Add a right fielder
This is the one that I think I’ve seen suggested the least, but it does make some sense. The sell here would be two-fold and basically has to be done in comparison to the previous path. One is that it is similarly easier to find a right fielder than a center fielder, as we discussed with left field. Two is that Verdugo is a better defensive outfielder than Benintendi, so the overall downgrade in run prevention wouldn’t be as great.
The issue is that it’s not quite as easy to find a right fielder compared to finding a left fielder, and that’s particularly true for the Red Sox. We hear this front office talk about right field defense at Fenway very often and because of the giant right field at home with bizarre angles, they look for what is essentially a second center fielder. So if they can find a plus defensive right fielder? Fantastic. But that’s a whole lot easier said than done.
Add multiple outfielders
This is the most complicated path for them to take, but it could also open up the best possible team at the end of it. There are a few ways for this to potentially play out, but the most likely would appear to be some sort of trade involving Benintendi. Martinez is possible too and I suppose theoretically Verdugo isn’t untouchable, though probably not all that far off. Either way, they would be able to add a defensive center fielder while also being able to add to the offense with an Ozuna/Brantley/Pederson type signing. It’s the way of having their cake and eating it too.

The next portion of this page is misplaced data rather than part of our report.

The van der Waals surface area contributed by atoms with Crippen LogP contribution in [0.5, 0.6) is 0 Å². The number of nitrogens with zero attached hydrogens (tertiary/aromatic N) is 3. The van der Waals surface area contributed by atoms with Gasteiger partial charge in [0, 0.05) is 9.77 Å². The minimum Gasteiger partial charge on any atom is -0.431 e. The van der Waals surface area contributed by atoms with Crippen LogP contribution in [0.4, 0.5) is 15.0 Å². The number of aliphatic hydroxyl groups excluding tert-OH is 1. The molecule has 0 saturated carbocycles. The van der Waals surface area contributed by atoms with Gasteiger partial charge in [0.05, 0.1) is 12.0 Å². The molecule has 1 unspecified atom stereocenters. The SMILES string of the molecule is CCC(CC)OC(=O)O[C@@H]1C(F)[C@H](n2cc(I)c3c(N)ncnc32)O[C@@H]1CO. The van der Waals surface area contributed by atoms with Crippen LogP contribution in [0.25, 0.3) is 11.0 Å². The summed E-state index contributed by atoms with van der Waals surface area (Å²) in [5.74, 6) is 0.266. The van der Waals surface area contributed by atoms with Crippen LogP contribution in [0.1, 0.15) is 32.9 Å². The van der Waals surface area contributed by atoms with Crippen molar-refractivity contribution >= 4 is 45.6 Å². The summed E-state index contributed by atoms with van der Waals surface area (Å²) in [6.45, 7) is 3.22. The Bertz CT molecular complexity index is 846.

The issue is that this isn’t a video game and you can’t just hit a button and make it so a trade works out. It’s hard to move these pieces around, particularly in the case of Benintendi whose value is so up in the air right now and can be perceived in many different ways. On top of that, you’d also be throwing even more resources at shoring up the outfield, when again the pitching is the priority. There’s a chance the theoretical trade could bring back some pitching to alleviate that concern, but that just makes it even more complicated if you’re searching for a specific return.
At the end of the day, I think the best possible situation would involve that last path where they can add a couple of players, though I am not comfortable banking on being able to get a palatable deal done for Benintendi. My suspicion is that they would like to just add a center fielder and keep everyone in place, but my guess is that when the dust settles that market just didn’t work out for them and they end up with Benintendi in center with a new left fielder to start the season. I’m not wild about the possibility, but it’s how I see things playing out.